The most widely recognized and commonly used category of massage is the Swedish massage in the Western world. The Swedish massage techniques vary from light to vigorous. Swedish massage uses five styles of strokes. The five basic strokes are effleurage (sliding or gliding), Petrissage (kneading), tapotement (rhythmic tapping), friction (cross fiber or with the fibers) and vibration/shaking. Swedish massage has shown to be helpful in reducing pain, joint stiffness, and improving function in patients with osteoarthritis of the knee over a period of eight weeks (Robertshawe P, 2007). The development of Swedish massage is often inaccurately credited to Per Henrik Ling, though the Dutch practitioner Johann George Mezger applied the French terms to name the basic strokes. The term “Swedish” massage is actually only recognized in English and Dutch speaking countries, and in Hungary. Elsewhere the style is referred to as “classic massage”.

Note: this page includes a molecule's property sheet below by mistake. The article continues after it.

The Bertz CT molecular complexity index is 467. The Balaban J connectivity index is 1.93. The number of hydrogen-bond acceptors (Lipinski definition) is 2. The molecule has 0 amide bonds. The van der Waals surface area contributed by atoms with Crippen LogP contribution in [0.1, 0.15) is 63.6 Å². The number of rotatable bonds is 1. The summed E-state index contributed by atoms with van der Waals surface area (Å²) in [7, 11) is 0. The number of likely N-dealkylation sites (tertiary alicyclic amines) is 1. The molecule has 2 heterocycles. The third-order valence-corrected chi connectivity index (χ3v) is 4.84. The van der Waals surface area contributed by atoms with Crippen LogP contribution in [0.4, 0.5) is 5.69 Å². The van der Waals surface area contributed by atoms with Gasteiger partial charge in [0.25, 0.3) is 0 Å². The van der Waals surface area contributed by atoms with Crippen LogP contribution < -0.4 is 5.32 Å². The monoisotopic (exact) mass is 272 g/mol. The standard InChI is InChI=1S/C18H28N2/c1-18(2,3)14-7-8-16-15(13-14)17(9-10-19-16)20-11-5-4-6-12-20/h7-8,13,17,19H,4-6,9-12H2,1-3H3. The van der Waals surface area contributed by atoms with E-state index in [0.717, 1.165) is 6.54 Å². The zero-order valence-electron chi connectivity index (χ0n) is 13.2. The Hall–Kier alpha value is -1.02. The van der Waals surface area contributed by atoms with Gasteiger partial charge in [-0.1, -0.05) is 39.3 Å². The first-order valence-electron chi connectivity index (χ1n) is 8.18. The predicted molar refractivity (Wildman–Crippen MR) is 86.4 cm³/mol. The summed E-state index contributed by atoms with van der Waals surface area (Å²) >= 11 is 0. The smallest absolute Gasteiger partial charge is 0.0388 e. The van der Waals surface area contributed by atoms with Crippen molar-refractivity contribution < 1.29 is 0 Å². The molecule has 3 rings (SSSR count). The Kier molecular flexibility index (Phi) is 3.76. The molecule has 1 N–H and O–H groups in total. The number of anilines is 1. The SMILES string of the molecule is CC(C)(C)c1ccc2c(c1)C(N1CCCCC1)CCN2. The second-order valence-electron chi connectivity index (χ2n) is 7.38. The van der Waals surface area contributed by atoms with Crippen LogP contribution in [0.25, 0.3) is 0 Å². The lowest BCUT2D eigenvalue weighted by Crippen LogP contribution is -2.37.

Clinical studies report that Swedish Massage can effectively reduce low back pain and the effectiveness can last for as long as 15 weeks. One study reported that Swedish Massage caused reduction in salivary cortisol indicating its role in management of stress and improvement in mood. (Lafferty D, Hodgson NA 2012; O’Dwyer S, Sritoomma N, 2014).